Once again, Google gets to skate without any admission of wrongdoing. (And weirdly, in their reply to Consumer Watchdog’s amicus brief, Google still maintains that it was all just a happy accident, the unfortunate result of the way the Safari browser interacted with DoubleClick cookies. Seriously, Google?) They agree to pay a fine of $22.5 million, the largest fine ever assessed by the FTC, and the awkwardly-worded statement implies they will delete their ill-gotten data.

However when the government filed their response to Reback’s amicus brief, it became clear that Google was not being forced to delete the data from the Safari hack. “I expected the government to come back and say ‘no, you’re reading that wrong,’ says Reback. “But they didn’t.”  In their response “all they cared about was ‘don’t let him talk about it in court.’”

Reback blasts the government for allowing Google to keep and continue to profit from the data they collected from 190 million users with the Safari hack:

Basically, the proposed remediation requires Google to “expire” the cookies it set in violation of the Buzz Decree, but permits Google to keep the data those cookies collected (including IP addresses) and to sue that data in its ongoing business, thereby continuing to profit from its misconduct. The government is either unaware of this result or has simply neglected to mention it to the court, the press and the public….We are mystified as to why the government did not point out to the Court Google’s ability to continue to use improperly-collected data in the future.” (my emphasis)

He alleges that the government has “relied too heavily on the defendant in crafting the settlement,” because the FTC contemplated an injunction against Google but pulled it at the last minute.  He  says that the court is permitted to consider this when determining whether or not to approve the settlement.

Tomorrow’s court appearance

What does Reback anticipate will happen tomorrow in court?

“The other side wants to argue the legal standard and we want to argue the facts. Which isn’t surprising, since they can’t argue the facts,” he says.

Reback asserts there is legal precedent for a district judge to question a consent decree because the defendant is not required to admit guilt. He points to the FTC’s settlement with Circa Direct, in which the district court repeatedly asked them to submit a briefing on whether the FTC’s failure to obtain an admission of liability meets the standard of the court’s public interest analysis.

“The denial of liability goes beyond Circa Direct,” says Reback. “The fact that what happened was confusing makes it difficult for people who want to protect their privacy in the future to understand that they can’t rely on Google.”

What would he like to see come out of the hearing?

“My initial hope was to just get a hearing,” said Reback. “In particular I hoped the legal press would start saying ‘what’s going on here, why is this significant?’ Now that I’ve gotten that, it turns out that there’s such bad stuff going on here, maybe I can get the decree conditioned. I got that when I was challenging the AT&T/SBC merger. ”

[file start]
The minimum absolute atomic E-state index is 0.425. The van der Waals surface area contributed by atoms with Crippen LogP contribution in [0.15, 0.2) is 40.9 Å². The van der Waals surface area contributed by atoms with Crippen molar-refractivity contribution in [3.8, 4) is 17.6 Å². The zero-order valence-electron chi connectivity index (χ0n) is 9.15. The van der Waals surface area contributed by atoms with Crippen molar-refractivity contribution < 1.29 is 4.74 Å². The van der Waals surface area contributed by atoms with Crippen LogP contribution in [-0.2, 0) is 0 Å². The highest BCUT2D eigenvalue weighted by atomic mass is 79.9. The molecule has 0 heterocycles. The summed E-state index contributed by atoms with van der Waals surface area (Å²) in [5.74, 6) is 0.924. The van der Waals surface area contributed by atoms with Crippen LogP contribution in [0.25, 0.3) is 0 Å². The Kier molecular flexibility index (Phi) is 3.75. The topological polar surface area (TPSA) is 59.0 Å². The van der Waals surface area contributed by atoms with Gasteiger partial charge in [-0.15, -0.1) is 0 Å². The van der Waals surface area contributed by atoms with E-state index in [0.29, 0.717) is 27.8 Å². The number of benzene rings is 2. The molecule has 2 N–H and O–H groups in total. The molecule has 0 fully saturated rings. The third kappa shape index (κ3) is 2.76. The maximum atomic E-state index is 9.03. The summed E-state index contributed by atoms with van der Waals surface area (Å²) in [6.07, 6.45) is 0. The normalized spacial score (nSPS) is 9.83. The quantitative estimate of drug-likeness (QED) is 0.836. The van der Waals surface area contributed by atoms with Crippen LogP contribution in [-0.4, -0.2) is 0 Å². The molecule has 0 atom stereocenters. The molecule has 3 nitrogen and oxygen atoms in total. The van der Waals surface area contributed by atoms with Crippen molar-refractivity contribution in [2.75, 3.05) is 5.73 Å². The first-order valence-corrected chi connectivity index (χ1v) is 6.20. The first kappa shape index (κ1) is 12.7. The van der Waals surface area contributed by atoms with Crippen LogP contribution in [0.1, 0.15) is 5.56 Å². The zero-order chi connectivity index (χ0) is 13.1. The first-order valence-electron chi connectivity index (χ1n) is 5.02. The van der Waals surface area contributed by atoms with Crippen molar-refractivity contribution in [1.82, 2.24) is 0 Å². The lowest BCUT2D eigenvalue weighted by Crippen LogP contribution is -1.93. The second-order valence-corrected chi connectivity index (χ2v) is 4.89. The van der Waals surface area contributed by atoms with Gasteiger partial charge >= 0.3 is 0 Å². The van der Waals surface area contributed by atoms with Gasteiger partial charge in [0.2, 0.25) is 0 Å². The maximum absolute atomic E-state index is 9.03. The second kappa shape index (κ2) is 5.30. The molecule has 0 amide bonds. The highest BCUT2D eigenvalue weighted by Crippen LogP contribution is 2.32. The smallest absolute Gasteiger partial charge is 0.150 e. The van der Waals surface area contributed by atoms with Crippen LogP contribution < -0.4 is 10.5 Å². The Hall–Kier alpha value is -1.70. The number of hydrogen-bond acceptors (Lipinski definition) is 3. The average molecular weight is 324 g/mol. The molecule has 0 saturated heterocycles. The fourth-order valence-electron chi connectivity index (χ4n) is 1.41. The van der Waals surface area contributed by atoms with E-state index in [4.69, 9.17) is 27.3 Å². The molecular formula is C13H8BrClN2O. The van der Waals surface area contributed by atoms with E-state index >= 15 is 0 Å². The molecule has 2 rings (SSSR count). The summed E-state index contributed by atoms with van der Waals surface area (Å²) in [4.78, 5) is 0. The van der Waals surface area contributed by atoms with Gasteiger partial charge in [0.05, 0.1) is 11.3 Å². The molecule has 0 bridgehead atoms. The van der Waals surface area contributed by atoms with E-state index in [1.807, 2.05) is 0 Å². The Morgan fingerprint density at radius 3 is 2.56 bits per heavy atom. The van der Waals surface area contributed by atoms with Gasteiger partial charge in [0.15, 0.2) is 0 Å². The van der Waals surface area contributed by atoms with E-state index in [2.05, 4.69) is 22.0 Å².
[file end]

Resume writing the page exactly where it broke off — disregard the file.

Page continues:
At the very minimum, he hopes Judge Illston will say “I can’t approve this as-is, I need more information. At minimum, you’ve got to destroy the data.”

Secondly, he hopes she demands that the government be candid. “Did you just not tell me they don’t have to destroy the data, or did you just not know?”

He says he thinks Illston is “a very good judge,” who has previously written an opinion in which an environmental group challenged a PG&E consent decree, which she eventually approved.

“Does she feel she’s constrained by that opinion? I don’t know,” he says. “She’s not going to want to open a hornet’s nest. The only way I’m going to be able to get her on my side is to demonstrate that there are so many deviations [in the agreement] that it’s off the charts and needs to be swatted down.”

He also thinks she may be angry that Google went in and changed their privacy policy after Consumer Watchdog filed their October 18 brief in order to “obscure the embarrassing admissions.”

“That’s been something many counsel have observed about Google: once they’re in litigation they change the thing so the court can’t examine it. I don’t know how she’s going to respond. She might be outraged, I don’t know.”

The FTC and the Google Antitrust Case

What does he think the FTC should do in the Google antitrust case?

“The antitrust problem is occasioned when somebody has gotten control of a platform,” says Reback. “The FTC is going to try to file under Section 5 of the FTC Act, which is not well-suited because it is intended to proscribe particular things.”

“The FTC is going to try to stop them from scraping Yelp restaurant reviews. Stopping them from doing things they’ve already done doesn’t help you. They need to fix the underlying problem. You have to proscribe their next anti-competitive step, and we don’t know what that is.”

He believes the only way to do that is to force Google to divest, particularly its verticals like travel and shopping. Although Bing and Yahoo have similar verticals, they are run by independent vendors.

He isn’t hopeful this is a solution currently being entertained by the FTC, however. “All Jon Liebowitz is looking for is a fig leaf proposal. It’s hard for me to imagine Google won’t give it to him,” says Reback.

The parties will be in court tomorrow morning in San Francisco some time about 11:00 am pacific time. It’s somewhat unusual for a judge to call such a hearing in a case like this, so it will be interesting to hear what questions she will pose to the parties.